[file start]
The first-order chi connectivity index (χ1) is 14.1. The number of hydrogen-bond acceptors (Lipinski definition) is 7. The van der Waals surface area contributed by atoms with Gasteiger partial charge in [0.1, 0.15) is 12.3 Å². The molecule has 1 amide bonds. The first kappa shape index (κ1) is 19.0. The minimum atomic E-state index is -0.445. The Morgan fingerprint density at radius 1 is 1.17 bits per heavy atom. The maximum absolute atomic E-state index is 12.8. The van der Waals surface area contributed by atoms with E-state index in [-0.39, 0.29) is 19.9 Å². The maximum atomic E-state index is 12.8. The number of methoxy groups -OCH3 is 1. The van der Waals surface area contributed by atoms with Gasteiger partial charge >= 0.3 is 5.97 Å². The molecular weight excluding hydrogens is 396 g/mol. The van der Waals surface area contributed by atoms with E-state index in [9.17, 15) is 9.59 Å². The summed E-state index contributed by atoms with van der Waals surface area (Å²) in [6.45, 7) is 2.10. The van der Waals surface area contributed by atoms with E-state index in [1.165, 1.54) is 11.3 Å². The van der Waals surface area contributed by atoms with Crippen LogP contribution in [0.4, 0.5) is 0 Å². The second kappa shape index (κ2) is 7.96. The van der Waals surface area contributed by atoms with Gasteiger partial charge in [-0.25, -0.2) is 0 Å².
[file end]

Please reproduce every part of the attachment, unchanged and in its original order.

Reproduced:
The first-order chi connectivity index (χ1) is 14.1. The number of hydrogen-bond acceptors (Lipinski definition) is 7. The van der Waals surface area contributed by atoms with Gasteiger partial charge in [0.1, 0.15) is 12.3 Å². The molecule has 1 amide bonds. The first kappa shape index (κ1) is 19.0. The minimum atomic E-state index is -0.445. The Morgan fingerprint density at radius 1 is 1.17 bits per heavy atom. The maximum absolute atomic E-state index is 12.8. The van der Waals surface area contributed by atoms with E-state index in [-0.39, 0.29) is 19.9 Å². The maximum atomic E-state index is 12.8. The number of methoxy groups -OCH3 is 1. The van der Waals surface area contributed by atoms with Gasteiger partial charge >= 0.3 is 5.97 Å². The molecular weight excluding hydrogens is 396 g/mol. The van der Waals surface area contributed by atoms with E-state index in [9.17, 15) is 9.59 Å². The summed E-state index contributed by atoms with van der Waals surface area (Å²) in [6.45, 7) is 2.10. The van der Waals surface area contributed by atoms with E-state index in [1.165, 1.54) is 11.3 Å². The van der Waals surface area contributed by atoms with Crippen LogP contribution in [0.4, 0.5) is 0 Å². The second kappa shape index (κ2) is 7.96. The van der Waals surface area contributed by atoms with Gasteiger partial charge in [-0.25, -0.2) is 0 Å².